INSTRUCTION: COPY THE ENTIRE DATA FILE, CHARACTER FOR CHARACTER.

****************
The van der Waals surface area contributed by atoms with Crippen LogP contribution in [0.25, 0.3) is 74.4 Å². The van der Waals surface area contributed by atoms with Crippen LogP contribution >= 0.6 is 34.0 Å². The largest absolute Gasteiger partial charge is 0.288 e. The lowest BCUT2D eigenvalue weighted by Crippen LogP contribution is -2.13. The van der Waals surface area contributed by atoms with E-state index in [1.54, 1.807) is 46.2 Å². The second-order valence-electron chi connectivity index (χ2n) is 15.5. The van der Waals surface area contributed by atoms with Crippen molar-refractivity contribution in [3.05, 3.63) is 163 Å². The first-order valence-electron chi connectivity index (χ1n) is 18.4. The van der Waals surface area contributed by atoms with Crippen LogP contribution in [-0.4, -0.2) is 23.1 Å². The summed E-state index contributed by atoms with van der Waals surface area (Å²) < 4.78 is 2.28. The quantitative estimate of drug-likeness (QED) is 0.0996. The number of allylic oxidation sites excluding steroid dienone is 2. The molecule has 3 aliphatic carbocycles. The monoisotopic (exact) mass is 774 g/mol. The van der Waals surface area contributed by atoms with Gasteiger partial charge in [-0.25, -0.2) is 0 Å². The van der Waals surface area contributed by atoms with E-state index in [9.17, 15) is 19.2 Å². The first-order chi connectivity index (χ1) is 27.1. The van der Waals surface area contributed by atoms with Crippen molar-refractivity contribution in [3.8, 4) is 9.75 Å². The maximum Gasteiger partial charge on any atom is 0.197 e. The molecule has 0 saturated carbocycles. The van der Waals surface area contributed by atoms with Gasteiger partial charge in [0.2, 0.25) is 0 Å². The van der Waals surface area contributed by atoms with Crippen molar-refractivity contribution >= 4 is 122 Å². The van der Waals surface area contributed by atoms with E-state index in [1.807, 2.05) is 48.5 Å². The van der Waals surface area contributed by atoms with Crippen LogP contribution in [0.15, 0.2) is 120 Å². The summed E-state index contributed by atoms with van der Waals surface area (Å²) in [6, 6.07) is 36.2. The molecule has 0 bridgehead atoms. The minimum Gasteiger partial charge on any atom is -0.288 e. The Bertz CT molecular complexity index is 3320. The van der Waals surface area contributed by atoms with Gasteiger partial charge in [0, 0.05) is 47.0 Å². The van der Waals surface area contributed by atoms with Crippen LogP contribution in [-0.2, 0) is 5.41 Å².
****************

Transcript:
The van der Waals surface area contributed by atoms with Crippen LogP contribution in [0.25, 0.3) is 74.4 Å². The van der Waals surface area contributed by atoms with Crippen LogP contribution >= 0.6 is 34.0 Å². The largest absolute Gasteiger partial charge is 0.288 e. The lowest BCUT2D eigenvalue weighted by Crippen LogP contribution is -2.13. The van der Waals surface area contributed by atoms with E-state index in [1.54, 1.807) is 46.2 Å². The second-order valence-electron chi connectivity index (χ2n) is 15.5. The van der Waals surface area contributed by atoms with Crippen molar-refractivity contribution in [3.05, 3.63) is 163 Å². The first-order valence-electron chi connectivity index (χ1n) is 18.4. The van der Waals surface area contributed by atoms with Crippen LogP contribution in [-0.4, -0.2) is 23.1 Å². The summed E-state index contributed by atoms with van der Waals surface area (Å²) < 4.78 is 2.28. The quantitative estimate of drug-likeness (QED) is 0.0996. The number of allylic oxidation sites excluding steroid dienone is 2. The molecule has 3 aliphatic carbocycles. The monoisotopic (exact) mass is 774 g/mol. The van der Waals surface area contributed by atoms with Gasteiger partial charge in [-0.25, -0.2) is 0 Å². The van der Waals surface area contributed by atoms with E-state index in [9.17, 15) is 19.2 Å². The first-order chi connectivity index (χ1) is 27.1. The van der Waals surface area contributed by atoms with Crippen molar-refractivity contribution in [3.8, 4) is 9.75 Å². The maximum Gasteiger partial charge on any atom is 0.197 e. The molecule has 0 saturated carbocycles. The van der Waals surface area contributed by atoms with Gasteiger partial charge in [0.2, 0.25) is 0 Å². The van der Waals surface area contributed by atoms with Crippen molar-refractivity contribution >= 4 is 122 Å². The van der Waals surface area contributed by atoms with E-state index in [1.807, 2.05) is 48.5 Å². The van der Waals surface area contributed by atoms with Crippen LogP contribution in [0.15, 0.2) is 120 Å². The summed E-state index contributed by atoms with van der Waals surface area (Å²) in [6, 6.07) is 36.2. The molecule has 0 bridgehead atoms. The minimum Gasteiger partial charge on any atom is -0.288 e. The Bertz CT molecular complexity index is 3320. The van der Waals surface area contributed by atoms with Gasteiger partial charge in [0, 0.05) is 47.0 Å². The van der Waals surface area contributed by atoms with Crippen LogP contribution in [-0.2, 0) is 5.41 Å².